Purpose: There is limited understanding of how physicians assess the effectiveness of prescription drug options and use that knowledge in their treatment decisions.
Method: We used a qualitative mental models research method to explore physicians’ perceptions of drug efficacy and effectiveness; how they use and interpret clinical efficacy information when making decisions; and how they communicate to their patients about effectiveness. We conducted 44 in-depth telephone interviews, averaging 55 minutes in length, with office-based physicians (23 rheumatologists and 21 general practitioners) across the United States. Thirty-two percent of respondents were female and 20% identified their race or ethnicity as being other than non-Hispanic white. The interviews focused respondents’ thinking on assessing and communicating about drugs to treat rheumatoid arthritis or psoriasis. Interviews were coded and analyzed to develop a graphical model of the key influences on respondents’ judgments and decisions regarding treatment effectiveness.
Result: The interviews revealed respondents' complex thinking on drug effectiveness. (a) Respondents believe that finding an effective treatment for a chronic condition is a process of “trial and error” and rely heavily on follow-up “global assessments” to evaluate the effectiveness of a prescribed treatment. (b) Respondents said that they balance the drug’s expected benefits, safety profile and the likelihood of patient compliance when assessing drug effectiveness before prescribing. (c) Respondents generally find expert assessments and treatment guidelines more relevant to their decisions than clinical efficacy and other statistical data. (d) When communicating to patients about effectiveness, a primary goal is to manage patients' expectations and comfort with the treatment decision, and thus respondents said they tailor communications according to their assessments of their patients’ prior beliefs about the condition or treatment, desire for information, ability to understand and comfort with the information.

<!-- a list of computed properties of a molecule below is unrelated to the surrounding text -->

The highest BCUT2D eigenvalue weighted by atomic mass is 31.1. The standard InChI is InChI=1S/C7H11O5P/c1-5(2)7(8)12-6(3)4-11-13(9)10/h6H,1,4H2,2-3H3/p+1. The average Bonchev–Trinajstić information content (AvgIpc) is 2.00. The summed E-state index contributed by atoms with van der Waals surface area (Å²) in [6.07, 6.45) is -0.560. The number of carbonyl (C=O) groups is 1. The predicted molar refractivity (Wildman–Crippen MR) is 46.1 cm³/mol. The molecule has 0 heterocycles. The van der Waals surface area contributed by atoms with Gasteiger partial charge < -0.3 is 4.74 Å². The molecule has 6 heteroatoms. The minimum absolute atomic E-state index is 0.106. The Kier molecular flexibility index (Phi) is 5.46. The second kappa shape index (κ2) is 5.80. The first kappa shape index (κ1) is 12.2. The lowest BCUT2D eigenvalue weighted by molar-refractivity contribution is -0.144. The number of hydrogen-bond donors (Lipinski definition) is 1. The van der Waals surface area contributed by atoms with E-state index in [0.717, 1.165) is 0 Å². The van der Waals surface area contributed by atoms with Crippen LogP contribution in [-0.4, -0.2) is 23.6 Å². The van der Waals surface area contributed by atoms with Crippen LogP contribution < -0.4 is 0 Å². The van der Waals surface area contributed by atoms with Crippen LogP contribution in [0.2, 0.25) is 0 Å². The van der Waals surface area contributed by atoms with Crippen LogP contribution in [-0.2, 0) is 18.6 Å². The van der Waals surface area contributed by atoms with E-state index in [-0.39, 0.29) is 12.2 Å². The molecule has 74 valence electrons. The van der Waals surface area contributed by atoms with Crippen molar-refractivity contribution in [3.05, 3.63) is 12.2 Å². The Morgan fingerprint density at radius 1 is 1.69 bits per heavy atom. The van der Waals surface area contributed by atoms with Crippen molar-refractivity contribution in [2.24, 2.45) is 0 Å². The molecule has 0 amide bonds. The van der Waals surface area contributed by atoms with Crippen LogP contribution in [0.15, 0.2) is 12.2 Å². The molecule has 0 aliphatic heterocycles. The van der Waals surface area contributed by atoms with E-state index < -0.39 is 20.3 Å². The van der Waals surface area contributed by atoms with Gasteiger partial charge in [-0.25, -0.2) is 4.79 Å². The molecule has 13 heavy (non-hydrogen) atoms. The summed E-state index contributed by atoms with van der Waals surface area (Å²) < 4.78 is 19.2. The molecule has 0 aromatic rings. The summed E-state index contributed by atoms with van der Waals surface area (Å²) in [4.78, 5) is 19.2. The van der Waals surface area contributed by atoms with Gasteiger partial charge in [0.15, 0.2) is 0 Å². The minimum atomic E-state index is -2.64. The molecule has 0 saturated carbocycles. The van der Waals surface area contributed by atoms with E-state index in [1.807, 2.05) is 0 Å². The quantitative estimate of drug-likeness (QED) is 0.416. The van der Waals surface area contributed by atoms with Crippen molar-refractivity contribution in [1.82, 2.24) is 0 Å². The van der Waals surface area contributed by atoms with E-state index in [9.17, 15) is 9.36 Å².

Conclusion: Physicians need and desire clinically-relevant (“real-world”) and accessible information on drug effectiveness that enables tradeoffs among benefits, risks and costs. The research findings and resulting models can inform the development of guidance on how to provide physicians with the balanced and accessible information they need to make judgments and communicate with patients about drug effectiveness.
Purpose: To develop a test of a measure of health numeracy that is based on an empirically derived framework, cross-culturally equivalent for Hispanic and Non-Hispanic populations, and uses Item Response Theory scaling methods.
Method: A cross-cultural approach was used in the development of the Numeracy Understanding in Medicine Instrument (NUMi). Qualitative methods used to generate the item bank (n=110) included focus groups, convening of an expert panel, and cognitive interviews. Participants (n=1000) were recruited from community and clinical populations to test the items. A 2-Parameter IRT model was used for analysis of the first 500 respondents. Participants also responded to the Test of Functional Health Literacy in Adults-Short Form (S-TOFHLA) and a cognitive reasoning and aptitude test (Wonderlic). A sample (n=200) of participants were also administered the Lipkus numeracy scale and a mathematic achievement test (WRAT-M).
Result: Of the first 500 participants 50% were White and 40% were Black. Over 30% were Hispanic and 40% had a high school level education. Based upon the IRT parameters of difficulty (range of -3.0 t0 3.0) and discrimination (range of 0 to 3.0), 20 items were chosen to form the NUMi. The most difficult items in each domain assessed the following skills: 1) Determining how many 500 mg pills add up to 3 grams (number sense), 2) interpreting a risk of 2/1000 in a pictograph (tables and graphs), 3) interpreting a relative risk reduction (probability), and 4) interpreting the meaning of a p-value that is < 0.05 (statistics). The Test Information Function peaked at a difficulty level of -1.0 indicted that the test is most discriminating for people with lower than average health numeracy. Test performance was positively associated with cognitive reasoning (0.79) and print health literacy (0.54).